It’s been fun to watch them experiment and get used to helping themselves (and each other) for short stretches of time. And twice, I’ve had the freedom to sit down and create with them. Giving them a little autonomy is giving me room to enjoy them and appreciate them more, instead of me simply bossing them around, or me feeling disappointed in the things they can’t seem to get right.

{my chevron design :)}

What is one area that you could let go of managing as a mother? Does your toddler want to choose her own outfits? Can your child make himself breakfast? Maybe you can think of one way to shift some power to that little person in your life this week. It may surprise you how good it is for both of you to see that he or she can really do it.



  1. Great post! My 2.5 yo has been helping me unload the dishwasher for a year now. I can see now how I can/ should have her help me every time, to make that chore part of her daily life, just as picking up toys and books is already part of the nighttime routine. There are a lot of things I can/should be working on with her. Thanks for bringing that to my attention!

  2. see? this is why i read your blog! i get this 'i can do it' feeling when i'm done. it's probably a good thing we are not friends because i would be calling you every two minutes to talk things through with you. ;) i have a desire to teach this behavior to my children. they have a very hard time entertaining themselves, and have this feeling of entitlement that they should just command me to wait on them, and i should do it. command a new toy, and they should get it. they are 6 and 4....and 1, but the issue lies with the older ones. my heart has been so heavy with feeling like i'm doing something so wrong. it seems like i am in constant prayer during the days. it's been a bit easier but still feel there is a huge missing piece. thanks for always being so straight forward. you are the first blog i read. just so you KNOW, it is helping those moms who need the words of advice and encouragement. so thanks. oh, and i am seriously in love with the art station idea! my kids are OBSESSED with crafting. do you set a limit on when how much they can use a day, or ....how do you keep it refilled? how often do you allow yourself to refill it? it would cost me $200 a week to keep up with my kids if i gave them free reign!!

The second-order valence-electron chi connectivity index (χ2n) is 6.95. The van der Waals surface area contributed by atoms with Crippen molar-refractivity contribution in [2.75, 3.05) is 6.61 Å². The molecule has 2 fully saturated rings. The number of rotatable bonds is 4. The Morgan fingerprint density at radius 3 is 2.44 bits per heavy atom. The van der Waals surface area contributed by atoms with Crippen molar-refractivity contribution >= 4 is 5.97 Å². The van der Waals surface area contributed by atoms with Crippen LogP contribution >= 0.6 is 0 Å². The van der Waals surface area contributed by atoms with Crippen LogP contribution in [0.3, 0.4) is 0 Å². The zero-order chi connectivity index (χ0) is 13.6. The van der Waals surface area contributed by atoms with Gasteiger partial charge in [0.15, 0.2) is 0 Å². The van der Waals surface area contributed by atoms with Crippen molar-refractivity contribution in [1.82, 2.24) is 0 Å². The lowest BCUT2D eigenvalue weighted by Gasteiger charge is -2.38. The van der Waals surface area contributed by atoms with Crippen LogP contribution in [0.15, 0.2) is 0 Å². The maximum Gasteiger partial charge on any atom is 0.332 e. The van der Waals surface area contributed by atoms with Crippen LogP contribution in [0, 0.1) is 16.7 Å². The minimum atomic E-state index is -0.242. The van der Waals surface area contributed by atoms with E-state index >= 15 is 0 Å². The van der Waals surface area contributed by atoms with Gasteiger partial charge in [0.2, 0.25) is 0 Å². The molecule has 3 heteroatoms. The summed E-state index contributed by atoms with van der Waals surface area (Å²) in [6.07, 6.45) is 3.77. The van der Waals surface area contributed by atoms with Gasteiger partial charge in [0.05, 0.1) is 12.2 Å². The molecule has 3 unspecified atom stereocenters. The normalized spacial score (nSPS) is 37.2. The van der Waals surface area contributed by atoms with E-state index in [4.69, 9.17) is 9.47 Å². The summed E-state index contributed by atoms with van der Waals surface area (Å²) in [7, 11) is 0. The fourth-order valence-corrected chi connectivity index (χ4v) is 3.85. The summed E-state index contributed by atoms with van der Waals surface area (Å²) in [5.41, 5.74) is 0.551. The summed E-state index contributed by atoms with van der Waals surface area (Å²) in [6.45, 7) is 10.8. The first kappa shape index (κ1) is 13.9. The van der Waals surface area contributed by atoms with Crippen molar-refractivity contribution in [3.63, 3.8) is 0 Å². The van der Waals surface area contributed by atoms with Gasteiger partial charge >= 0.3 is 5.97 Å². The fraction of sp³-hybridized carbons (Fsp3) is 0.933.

3. Such great insight, Leslie. I find that I micro manage because it feels easier. I've always been a "just do it myself" person. I can see how this will not benefit my kids in the long run. I had the goal of teaching my older two to do their own laundry this summer and I haven't done it yet. This post gave me a good push. Thanks!

  4. Goodness Leslie, I just love this. I just love it! And I am totally in agreement with Amanda up there and I am so glad this space is here for encouragement. I feel like I can try some new things with my Grace after reading this. Its funny I my husband and I both read your blog ( I sorta leave it up and tell him to glance at it ) haha...but one night he just decided to put Grace in panties and take away the pull ups at night. She has been potty trained for almost a year and a half but I still have her in pull ups...I dont know why. Maybe its just easy. But all on his own he just said welp..thats it. no more. and no accidents. Its so crazy we moms can just get so caught up in routine and the everyday things but you are so right...we arent raising children.what a concept! love!!!

  5. I love this idea! It makes me want to join you for some art play!

    But, I really love that you are giving them the chance to be independent, and that's got to be a great option for those "I'm bored" summer days.

  6. I find that when I don't "helicopter" parent, I'm really amazed at what my kids can accomplish on their own. My 12 year old can now write big reports all on his own... it's so neat to see how happy he is when he realizes what a big accomplishment he has made. :)